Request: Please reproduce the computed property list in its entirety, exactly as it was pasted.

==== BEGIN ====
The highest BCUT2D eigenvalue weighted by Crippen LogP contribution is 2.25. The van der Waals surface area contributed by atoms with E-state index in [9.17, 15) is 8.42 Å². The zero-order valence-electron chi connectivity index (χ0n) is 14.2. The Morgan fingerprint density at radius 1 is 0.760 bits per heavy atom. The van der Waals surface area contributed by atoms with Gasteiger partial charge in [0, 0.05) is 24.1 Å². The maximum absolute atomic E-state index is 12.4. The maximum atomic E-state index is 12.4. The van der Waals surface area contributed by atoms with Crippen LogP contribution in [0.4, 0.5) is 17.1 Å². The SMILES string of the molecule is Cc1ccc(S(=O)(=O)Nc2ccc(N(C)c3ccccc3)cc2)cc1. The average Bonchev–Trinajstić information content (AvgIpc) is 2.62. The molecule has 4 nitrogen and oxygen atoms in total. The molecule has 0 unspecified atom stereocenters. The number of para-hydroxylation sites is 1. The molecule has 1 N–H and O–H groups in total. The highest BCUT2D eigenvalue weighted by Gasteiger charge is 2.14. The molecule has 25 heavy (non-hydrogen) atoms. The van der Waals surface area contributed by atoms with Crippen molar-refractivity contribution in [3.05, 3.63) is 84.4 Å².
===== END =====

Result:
The highest BCUT2D eigenvalue weighted by Crippen LogP contribution is 2.25. The van der Waals surface area contributed by atoms with E-state index in [9.17, 15) is 8.42 Å². The zero-order valence-electron chi connectivity index (χ0n) is 14.2. The Morgan fingerprint density at radius 1 is 0.760 bits per heavy atom. The van der Waals surface area contributed by atoms with Gasteiger partial charge in [0, 0.05) is 24.1 Å². The maximum absolute atomic E-state index is 12.4. The maximum atomic E-state index is 12.4. The van der Waals surface area contributed by atoms with Crippen LogP contribution in [0.4, 0.5) is 17.1 Å². The SMILES string of the molecule is Cc1ccc(S(=O)(=O)Nc2ccc(N(C)c3ccccc3)cc2)cc1. The average Bonchev–Trinajstić information content (AvgIpc) is 2.62. The molecule has 4 nitrogen and oxygen atoms in total. The molecule has 0 unspecified atom stereocenters. The number of para-hydroxylation sites is 1. The molecule has 1 N–H and O–H groups in total. The highest BCUT2D eigenvalue weighted by Gasteiger charge is 2.14. The molecule has 25 heavy (non-hydrogen) atoms. The van der Waals surface area contributed by atoms with Crippen molar-refractivity contribution in [3.05, 3.63) is 84.4 Å².